Flatliners impresses

lat1Watched the 4K of Joel Schumacher’s Flatliners (that’s the 1990 movie, the less said about the 2017 remake the better), which looks absolutely lovely. Film itself has aged pretty well, too (I hadn’t seen the film in maybe twenty years). I really quite enjoyed it, although the casting is pretty amusing seeing the actors (Kiefer Sutherland, Kevin Bacon, Julia Roberts, Oliver Pratt) looking so young; how is it possible something like Flatliners is over thirty years old now?

I’d forgotten the gorgeous end title music composed by James Newton Howard, and how it suddenly through music alone lifts the film to some other level which the last close-on two hours of actual film failed to reach. Simply sublime music, choral in parts and really, really beautiful and soulful. I also found the music over the sections where William Baldwin’s character sees hallucinations of women talking to him through video footage he’d surreptitiously filmed of them having sex with him very effective too; its a very nice score. Never released on a soundtrack album though – I think its due to some crazy reuse charges. as it was recorded in LA, which has made any official release prohibitively expensive. Such a shame.  I remember searching out the album in vain, just as I had the Blade Runner soundtrack album several years before.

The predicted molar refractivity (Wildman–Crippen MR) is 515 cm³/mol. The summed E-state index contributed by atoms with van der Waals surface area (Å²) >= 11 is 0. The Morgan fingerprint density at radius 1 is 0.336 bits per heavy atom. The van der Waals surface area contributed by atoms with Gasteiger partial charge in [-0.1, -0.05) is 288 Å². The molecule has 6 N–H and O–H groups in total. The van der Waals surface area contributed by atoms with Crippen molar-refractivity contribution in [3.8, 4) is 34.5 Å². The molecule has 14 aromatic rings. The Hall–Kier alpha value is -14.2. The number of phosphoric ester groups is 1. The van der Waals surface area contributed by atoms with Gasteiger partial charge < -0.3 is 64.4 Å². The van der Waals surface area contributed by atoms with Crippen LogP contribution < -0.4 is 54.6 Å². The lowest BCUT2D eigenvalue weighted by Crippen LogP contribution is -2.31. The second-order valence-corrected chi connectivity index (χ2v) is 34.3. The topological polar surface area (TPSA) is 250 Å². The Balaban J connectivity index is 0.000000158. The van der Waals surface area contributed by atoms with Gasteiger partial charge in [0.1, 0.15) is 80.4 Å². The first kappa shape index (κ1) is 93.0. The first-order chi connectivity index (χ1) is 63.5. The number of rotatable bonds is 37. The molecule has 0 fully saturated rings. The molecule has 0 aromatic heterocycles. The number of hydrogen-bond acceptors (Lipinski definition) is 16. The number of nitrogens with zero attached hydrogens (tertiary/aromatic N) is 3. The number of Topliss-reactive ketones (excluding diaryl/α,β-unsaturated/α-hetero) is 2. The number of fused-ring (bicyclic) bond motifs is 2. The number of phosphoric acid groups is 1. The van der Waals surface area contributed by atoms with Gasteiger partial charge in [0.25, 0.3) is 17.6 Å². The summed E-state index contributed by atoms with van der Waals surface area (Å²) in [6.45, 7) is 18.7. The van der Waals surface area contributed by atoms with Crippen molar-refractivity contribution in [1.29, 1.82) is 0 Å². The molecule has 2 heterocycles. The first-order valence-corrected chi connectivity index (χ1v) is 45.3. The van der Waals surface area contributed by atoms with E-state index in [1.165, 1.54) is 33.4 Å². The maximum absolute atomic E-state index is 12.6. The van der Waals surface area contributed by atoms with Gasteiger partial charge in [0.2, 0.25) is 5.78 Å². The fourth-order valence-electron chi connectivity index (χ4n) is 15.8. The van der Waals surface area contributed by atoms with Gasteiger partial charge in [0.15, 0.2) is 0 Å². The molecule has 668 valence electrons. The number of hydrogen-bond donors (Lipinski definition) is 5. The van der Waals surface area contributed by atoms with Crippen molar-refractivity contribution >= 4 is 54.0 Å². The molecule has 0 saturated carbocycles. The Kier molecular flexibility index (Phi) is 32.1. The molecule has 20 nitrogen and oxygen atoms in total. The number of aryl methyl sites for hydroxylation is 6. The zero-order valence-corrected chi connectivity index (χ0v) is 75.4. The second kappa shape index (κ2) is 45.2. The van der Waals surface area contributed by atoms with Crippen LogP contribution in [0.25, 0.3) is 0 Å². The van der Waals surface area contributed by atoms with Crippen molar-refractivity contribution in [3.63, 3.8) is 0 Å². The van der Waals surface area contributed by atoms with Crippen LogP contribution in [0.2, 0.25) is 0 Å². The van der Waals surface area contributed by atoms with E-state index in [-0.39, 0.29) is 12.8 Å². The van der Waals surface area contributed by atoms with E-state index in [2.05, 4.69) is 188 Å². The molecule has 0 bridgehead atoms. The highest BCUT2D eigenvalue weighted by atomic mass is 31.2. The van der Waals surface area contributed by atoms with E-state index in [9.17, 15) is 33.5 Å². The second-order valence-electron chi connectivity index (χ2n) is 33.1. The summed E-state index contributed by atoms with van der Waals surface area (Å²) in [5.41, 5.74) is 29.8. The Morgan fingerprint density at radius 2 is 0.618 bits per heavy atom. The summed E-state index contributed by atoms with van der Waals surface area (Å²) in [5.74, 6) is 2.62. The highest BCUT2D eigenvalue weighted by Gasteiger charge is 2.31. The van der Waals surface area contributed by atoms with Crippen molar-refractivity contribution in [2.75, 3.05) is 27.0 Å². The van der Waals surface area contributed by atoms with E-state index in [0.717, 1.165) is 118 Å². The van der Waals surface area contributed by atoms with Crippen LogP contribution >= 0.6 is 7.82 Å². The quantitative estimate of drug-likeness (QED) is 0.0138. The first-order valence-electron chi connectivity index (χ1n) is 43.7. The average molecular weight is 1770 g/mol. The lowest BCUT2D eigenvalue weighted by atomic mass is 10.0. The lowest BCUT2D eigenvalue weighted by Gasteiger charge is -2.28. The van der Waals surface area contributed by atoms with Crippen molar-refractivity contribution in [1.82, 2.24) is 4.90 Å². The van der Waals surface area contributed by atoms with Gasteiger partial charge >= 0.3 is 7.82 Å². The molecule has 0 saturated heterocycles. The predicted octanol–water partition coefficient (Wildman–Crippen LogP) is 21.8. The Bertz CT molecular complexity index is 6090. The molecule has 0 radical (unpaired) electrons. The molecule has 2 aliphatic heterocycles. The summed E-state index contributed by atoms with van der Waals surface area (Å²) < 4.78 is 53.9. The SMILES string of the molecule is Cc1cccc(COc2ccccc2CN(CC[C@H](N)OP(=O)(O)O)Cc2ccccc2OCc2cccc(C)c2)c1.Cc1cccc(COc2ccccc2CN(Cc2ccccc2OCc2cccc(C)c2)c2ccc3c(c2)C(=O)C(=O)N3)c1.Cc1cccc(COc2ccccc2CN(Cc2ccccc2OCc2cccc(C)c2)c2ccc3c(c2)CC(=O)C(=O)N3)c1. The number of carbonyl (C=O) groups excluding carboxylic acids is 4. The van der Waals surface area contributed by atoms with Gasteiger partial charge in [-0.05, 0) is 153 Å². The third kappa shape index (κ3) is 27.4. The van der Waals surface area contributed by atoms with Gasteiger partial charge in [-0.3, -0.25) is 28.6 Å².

I will take issue with an essay on the included booklet though: its an essay about NDEs and in particular a section that brings up similar-themed films, citing examples such as Paul Hogan-starring Almost an Angel (1990), and obscure titles like Death Dreams (1991), but completely ignoring Douglas Trumbull’s Brainstorm (1983), which literally depicts the near-death experience of a scientist daring to experience a Death tape recorded by a colleague. I always thought that Brainstorm and Flatliners were like filmic cousins but the writer Amanda Reyes seems ignorant of Trumbull’s film. Oh, that sounds so very anal of me now that I mention it as a criticism. Must be this hot weather…

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